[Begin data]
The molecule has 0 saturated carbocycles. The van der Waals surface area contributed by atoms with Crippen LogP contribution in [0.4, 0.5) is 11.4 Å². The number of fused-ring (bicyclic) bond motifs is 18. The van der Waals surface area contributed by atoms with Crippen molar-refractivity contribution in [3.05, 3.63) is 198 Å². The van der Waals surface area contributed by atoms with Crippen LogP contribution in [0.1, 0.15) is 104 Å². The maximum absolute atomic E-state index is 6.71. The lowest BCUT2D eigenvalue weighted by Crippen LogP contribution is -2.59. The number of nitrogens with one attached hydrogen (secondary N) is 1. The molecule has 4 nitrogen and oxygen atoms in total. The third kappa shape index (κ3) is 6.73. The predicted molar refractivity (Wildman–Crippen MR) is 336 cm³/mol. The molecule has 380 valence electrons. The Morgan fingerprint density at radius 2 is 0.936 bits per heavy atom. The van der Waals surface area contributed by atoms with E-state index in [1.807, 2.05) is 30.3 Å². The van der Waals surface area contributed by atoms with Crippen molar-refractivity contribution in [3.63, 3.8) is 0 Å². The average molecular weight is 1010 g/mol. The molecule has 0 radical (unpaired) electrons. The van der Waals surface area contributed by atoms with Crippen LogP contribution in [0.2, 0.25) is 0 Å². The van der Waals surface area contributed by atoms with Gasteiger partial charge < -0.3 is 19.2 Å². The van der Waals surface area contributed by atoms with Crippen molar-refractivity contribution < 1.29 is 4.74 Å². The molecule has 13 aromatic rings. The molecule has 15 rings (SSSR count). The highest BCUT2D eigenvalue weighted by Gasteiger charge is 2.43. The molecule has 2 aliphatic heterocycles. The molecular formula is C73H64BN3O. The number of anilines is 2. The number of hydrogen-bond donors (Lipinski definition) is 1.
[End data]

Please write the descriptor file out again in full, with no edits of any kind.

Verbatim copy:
The molecule has 0 saturated carbocycles. The van der Waals surface area contributed by atoms with Crippen LogP contribution in [0.4, 0.5) is 11.4 Å². The number of fused-ring (bicyclic) bond motifs is 18. The van der Waals surface area contributed by atoms with Crippen molar-refractivity contribution in [3.05, 3.63) is 198 Å². The van der Waals surface area contributed by atoms with Crippen LogP contribution in [0.1, 0.15) is 104 Å². The maximum absolute atomic E-state index is 6.71. The lowest BCUT2D eigenvalue weighted by Crippen LogP contribution is -2.59. The number of nitrogens with one attached hydrogen (secondary N) is 1. The molecule has 4 nitrogen and oxygen atoms in total. The third kappa shape index (κ3) is 6.73. The predicted molar refractivity (Wildman–Crippen MR) is 336 cm³/mol. The molecule has 380 valence electrons. The Morgan fingerprint density at radius 2 is 0.936 bits per heavy atom. The van der Waals surface area contributed by atoms with E-state index in [1.807, 2.05) is 30.3 Å². The van der Waals surface area contributed by atoms with Crippen molar-refractivity contribution in [3.63, 3.8) is 0 Å². The average molecular weight is 1010 g/mol. The molecule has 0 radical (unpaired) electrons. The van der Waals surface area contributed by atoms with Crippen LogP contribution in [0.2, 0.25) is 0 Å². The van der Waals surface area contributed by atoms with Gasteiger partial charge < -0.3 is 19.2 Å². The van der Waals surface area contributed by atoms with Crippen molar-refractivity contribution < 1.29 is 4.74 Å². The molecule has 13 aromatic rings. The molecule has 15 rings (SSSR count). The highest BCUT2D eigenvalue weighted by Gasteiger charge is 2.43. The molecule has 2 aliphatic heterocycles. The molecular formula is C73H64BN3O. The number of anilines is 2. The number of hydrogen-bond donors (Lipinski definition) is 1.